Maen Achwyfan Cross
Maen Achwyfan Cross
A beautifully carved 10th century wheel cross. The cross shows strong Scandinavian influence in the carving style, similar to crosses in Northumbria of the same age. It stands about 3.43 metres high (roughly 11 1/4 feet for those who think in old money!).
The cross is composed of a tapering shaft, topped with a small disk-head, and is carved over most of its surface. The carving is in quite good condition, considering that the cross stands in the open, exposed to the effects of the weather. It is quite possibly the tallest wheel cross in Britain.

An unsubstantiated local legend says that the cross stands near the scene of Boudicca's last stand against the Roman legions. This seems rather unlikely; most historians place the battle site in the Home Counties, closer to London. However, local fields are known as Cydio ar Leni, which translates loosely as Seizing Legions. Does this suggest that the old tales are true? We'll leave it to you to decide!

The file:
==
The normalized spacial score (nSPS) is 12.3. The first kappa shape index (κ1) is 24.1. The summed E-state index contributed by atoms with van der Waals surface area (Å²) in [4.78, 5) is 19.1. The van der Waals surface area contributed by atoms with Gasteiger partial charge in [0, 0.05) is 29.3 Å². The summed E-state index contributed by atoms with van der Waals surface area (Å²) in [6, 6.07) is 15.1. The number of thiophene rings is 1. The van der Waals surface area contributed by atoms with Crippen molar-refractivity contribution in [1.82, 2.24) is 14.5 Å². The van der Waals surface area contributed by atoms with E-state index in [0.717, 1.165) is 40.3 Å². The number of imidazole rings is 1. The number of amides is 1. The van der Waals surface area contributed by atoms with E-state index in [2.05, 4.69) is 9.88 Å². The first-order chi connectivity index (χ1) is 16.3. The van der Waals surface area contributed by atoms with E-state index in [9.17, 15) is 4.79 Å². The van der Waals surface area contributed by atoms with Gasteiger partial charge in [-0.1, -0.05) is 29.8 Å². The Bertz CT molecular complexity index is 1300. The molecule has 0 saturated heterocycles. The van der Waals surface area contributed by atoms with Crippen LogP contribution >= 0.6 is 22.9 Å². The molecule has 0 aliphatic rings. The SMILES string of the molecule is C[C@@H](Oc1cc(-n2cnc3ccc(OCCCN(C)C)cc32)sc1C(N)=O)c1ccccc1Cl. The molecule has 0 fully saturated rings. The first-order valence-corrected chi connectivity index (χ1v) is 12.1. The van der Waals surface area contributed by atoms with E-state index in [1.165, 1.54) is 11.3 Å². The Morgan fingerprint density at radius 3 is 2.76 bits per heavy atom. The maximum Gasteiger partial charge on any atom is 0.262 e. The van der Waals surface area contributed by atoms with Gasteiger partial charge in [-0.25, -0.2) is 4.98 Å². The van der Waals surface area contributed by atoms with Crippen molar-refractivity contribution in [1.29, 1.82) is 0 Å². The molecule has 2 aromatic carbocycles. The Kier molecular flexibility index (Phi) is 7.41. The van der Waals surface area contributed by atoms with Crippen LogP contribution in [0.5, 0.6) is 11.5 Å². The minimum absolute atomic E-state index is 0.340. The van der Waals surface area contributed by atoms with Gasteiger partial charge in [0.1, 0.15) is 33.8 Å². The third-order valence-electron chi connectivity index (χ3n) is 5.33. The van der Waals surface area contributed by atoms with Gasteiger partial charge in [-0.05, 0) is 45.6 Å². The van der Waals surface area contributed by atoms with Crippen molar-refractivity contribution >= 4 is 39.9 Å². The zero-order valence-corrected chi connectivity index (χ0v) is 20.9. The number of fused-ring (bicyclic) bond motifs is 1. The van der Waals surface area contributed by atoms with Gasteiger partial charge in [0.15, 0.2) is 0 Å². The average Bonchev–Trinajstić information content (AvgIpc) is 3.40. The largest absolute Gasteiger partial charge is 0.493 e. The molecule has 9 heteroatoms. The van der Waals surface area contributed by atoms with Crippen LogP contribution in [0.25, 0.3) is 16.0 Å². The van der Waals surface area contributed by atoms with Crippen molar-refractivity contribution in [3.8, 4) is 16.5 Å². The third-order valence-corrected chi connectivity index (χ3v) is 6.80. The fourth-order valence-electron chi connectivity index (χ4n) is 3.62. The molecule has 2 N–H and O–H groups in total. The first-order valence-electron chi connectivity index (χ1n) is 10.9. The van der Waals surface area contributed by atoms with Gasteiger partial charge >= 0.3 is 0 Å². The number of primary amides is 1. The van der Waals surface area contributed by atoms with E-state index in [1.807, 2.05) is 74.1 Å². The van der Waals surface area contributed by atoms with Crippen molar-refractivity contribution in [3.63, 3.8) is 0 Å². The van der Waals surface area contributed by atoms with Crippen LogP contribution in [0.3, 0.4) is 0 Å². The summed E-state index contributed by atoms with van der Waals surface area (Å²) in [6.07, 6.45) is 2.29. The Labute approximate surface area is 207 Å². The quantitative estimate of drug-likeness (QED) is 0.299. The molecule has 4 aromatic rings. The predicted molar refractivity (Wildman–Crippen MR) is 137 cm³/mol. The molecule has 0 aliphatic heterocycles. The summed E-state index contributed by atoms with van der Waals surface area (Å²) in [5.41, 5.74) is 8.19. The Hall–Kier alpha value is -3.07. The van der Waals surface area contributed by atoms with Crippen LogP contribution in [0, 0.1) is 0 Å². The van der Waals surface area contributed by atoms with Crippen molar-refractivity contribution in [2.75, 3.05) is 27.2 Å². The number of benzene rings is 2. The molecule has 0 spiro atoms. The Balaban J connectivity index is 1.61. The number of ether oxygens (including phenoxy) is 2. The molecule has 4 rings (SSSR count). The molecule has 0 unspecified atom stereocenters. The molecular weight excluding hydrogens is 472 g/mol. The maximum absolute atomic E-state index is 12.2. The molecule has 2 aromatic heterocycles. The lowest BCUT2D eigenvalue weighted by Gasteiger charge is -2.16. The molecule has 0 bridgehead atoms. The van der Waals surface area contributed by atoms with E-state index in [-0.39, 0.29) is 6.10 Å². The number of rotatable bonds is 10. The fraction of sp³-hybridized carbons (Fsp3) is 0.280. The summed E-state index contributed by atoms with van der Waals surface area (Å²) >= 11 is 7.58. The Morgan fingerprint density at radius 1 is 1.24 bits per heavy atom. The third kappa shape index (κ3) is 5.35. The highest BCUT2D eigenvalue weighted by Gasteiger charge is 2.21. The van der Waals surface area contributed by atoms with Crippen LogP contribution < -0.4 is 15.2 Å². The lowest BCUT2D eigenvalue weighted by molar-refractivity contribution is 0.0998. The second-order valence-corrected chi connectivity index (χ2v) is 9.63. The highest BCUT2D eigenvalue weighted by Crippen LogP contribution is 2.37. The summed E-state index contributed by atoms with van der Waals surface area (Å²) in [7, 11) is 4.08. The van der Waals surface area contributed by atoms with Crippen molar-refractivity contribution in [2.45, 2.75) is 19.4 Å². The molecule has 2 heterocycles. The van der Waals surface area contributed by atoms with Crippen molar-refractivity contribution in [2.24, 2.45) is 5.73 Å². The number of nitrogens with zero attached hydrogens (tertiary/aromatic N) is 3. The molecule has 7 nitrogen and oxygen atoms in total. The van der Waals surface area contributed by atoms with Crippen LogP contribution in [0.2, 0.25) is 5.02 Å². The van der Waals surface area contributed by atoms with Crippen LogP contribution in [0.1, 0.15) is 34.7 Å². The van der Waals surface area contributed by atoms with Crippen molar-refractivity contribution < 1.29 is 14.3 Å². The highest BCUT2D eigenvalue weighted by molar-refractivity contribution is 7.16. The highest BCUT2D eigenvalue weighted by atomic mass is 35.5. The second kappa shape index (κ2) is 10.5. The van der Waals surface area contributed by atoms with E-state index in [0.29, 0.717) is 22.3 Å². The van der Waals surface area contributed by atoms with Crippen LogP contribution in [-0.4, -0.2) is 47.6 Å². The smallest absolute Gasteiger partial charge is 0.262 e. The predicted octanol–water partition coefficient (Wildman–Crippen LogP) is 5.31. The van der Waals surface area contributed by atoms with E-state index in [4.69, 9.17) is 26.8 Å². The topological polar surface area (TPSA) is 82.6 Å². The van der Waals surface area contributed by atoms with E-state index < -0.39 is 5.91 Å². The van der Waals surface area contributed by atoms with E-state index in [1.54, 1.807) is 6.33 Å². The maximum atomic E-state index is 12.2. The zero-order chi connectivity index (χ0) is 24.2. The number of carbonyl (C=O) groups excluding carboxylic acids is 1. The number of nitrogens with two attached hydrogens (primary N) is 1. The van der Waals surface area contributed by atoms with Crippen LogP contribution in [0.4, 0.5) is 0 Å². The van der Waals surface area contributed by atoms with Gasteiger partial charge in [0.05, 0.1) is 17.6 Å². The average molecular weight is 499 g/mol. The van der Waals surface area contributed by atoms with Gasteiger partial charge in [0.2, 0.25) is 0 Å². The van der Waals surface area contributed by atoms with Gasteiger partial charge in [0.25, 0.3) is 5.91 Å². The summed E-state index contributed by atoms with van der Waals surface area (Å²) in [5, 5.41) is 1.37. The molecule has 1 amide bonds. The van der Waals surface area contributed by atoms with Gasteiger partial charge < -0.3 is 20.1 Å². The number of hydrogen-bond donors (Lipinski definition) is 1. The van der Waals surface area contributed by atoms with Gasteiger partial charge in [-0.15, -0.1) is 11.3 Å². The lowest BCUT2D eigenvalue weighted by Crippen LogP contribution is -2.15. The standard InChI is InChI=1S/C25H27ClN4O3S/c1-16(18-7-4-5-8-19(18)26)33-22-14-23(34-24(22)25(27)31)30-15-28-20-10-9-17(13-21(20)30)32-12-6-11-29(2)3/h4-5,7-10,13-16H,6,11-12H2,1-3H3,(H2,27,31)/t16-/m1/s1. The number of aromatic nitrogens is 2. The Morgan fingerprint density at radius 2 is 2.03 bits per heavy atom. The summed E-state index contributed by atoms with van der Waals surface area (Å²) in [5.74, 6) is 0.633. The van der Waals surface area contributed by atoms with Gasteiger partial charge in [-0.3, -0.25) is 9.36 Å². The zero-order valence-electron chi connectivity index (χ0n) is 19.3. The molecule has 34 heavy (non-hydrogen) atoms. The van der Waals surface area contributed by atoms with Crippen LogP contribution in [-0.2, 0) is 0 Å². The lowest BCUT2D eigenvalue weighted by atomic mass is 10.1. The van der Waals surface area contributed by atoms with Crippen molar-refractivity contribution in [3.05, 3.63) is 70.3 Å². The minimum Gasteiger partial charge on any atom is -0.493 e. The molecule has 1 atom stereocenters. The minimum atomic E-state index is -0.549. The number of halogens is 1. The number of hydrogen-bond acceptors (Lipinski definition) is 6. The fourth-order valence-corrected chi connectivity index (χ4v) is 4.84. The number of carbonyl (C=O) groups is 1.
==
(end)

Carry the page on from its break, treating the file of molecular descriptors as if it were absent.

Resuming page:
Though the stone is traditionally said to date to the late 10th century, there is some suggestion that it relates to a local 7th century saint known as Cwyfan. The carvings depict traditional Celtic and Viking symbols, with figures of serpents, knotwork, animals, and Celtic chains. The cross is carved from a single piece of stone.

In the 12th century the monks of Basingwerk Abbey built a chapel nearby, and they may have worshipped at the Maen Achwyfan Cross.